Posts tagged libraries
Posts tagged libraries
Things the kids made with the oven-bake clay I made.
New teeny fuzzy little mascot on top of the children’s librarian desk computer.
Kids with their creations from today’s Bottle Cap Bracelet program (at Toronto Public Library)
I love paracord. So when I was trying to think up maker programs that can be done inexpensively in only 45 minutes for our maker club at work (I work as a children’s librarian) I naturally got to thinking about paracord.
The kids ended up all making an emergency paracord bracelet to take home, but in order to make it “maker” I started with an exercise to show them how paracord works and how different knots should be used for different situations. For further information of the connection between knots and physics, check out this paper by Sir Michael Atiyah.
I was pleasantly surprised with how well this turned out as a program. The kids got really into it, debating which knot they thought would work best, and coming up with testing methods on their own, such as tug-of-war to test the knot’s strength. Definitely maker!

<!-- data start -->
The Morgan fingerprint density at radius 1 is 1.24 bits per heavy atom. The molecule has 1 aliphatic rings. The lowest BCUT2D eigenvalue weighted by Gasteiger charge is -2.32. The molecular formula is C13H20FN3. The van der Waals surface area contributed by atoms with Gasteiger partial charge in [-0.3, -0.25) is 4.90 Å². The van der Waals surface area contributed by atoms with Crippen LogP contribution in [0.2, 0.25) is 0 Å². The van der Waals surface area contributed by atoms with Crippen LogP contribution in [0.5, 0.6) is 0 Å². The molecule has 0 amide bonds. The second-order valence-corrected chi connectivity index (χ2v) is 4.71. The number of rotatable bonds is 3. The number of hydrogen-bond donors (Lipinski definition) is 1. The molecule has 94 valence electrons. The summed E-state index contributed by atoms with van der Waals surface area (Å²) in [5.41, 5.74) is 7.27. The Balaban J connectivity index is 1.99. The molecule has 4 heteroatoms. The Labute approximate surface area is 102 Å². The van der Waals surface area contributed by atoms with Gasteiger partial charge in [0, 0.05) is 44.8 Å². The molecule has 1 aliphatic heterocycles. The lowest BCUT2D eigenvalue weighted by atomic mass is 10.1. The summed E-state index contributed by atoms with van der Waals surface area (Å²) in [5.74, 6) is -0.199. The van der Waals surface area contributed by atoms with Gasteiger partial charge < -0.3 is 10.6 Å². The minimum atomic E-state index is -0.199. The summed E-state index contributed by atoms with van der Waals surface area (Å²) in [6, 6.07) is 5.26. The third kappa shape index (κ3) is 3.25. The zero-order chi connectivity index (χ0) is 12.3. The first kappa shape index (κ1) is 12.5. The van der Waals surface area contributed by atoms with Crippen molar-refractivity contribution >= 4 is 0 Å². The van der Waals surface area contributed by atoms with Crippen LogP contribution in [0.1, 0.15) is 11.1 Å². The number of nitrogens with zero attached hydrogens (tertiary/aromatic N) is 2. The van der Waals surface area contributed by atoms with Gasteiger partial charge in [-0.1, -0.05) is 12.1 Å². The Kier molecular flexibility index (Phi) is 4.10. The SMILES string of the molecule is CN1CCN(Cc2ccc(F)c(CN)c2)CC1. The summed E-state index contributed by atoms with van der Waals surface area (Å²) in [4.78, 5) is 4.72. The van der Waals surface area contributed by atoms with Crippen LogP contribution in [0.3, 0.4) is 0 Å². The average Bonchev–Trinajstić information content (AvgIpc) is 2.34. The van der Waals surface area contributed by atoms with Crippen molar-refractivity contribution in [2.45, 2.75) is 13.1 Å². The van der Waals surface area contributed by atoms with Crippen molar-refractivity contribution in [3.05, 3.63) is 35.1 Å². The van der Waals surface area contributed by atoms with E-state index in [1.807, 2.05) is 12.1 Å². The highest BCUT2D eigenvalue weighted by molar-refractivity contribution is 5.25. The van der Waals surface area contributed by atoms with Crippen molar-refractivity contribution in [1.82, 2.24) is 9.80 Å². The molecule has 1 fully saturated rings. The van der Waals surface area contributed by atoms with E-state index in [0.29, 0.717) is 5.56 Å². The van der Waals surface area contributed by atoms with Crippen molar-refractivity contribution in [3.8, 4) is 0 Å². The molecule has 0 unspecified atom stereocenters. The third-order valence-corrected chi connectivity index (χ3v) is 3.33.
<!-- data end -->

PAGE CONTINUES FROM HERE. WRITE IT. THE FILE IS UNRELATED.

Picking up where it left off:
Dawes Road Branch Library, Toronto ON, created this amazing display in their children’s department celebrating adventures in reading.
Next project I’ll be doing with the kids - Bottle Cap Bracelets
The neighbourhood library has its share of neighbourhood books.
Toronto Public Library has compiled a list of books set in Toronto neighbourhoods, and then mapped the books by neighbourhood.
A young woman is murdered by a gang after dinner in Chinatown. The child of a single mother attracts the attention of an obsessive neighbour in Cabbagetown. A woman who lives on Toronto Island is haunted by the friendship of her beautiful but evil college friend.
Those are just some of the plot points the library collected from books by authors like Margaret Atwood, Michael Redhill, Rabindranath Maharaj and more.
Click on any one of the 19 book icons over the neighbourhood to see the books set in that area, or see the library’s list here.
The information is inaccurate. The subject is clearly weaving, not spinning. Additionally, the loom is in front of her, not behind.
Considering the importance of weaving vs. spinning in different Native tribes, this error needs correction.
Over the past 6 months or so a colleague and I have introduced a maker program for kids at our library. We choose science, technology, and art activities that are self-directed, allowing the children to use their imagination and…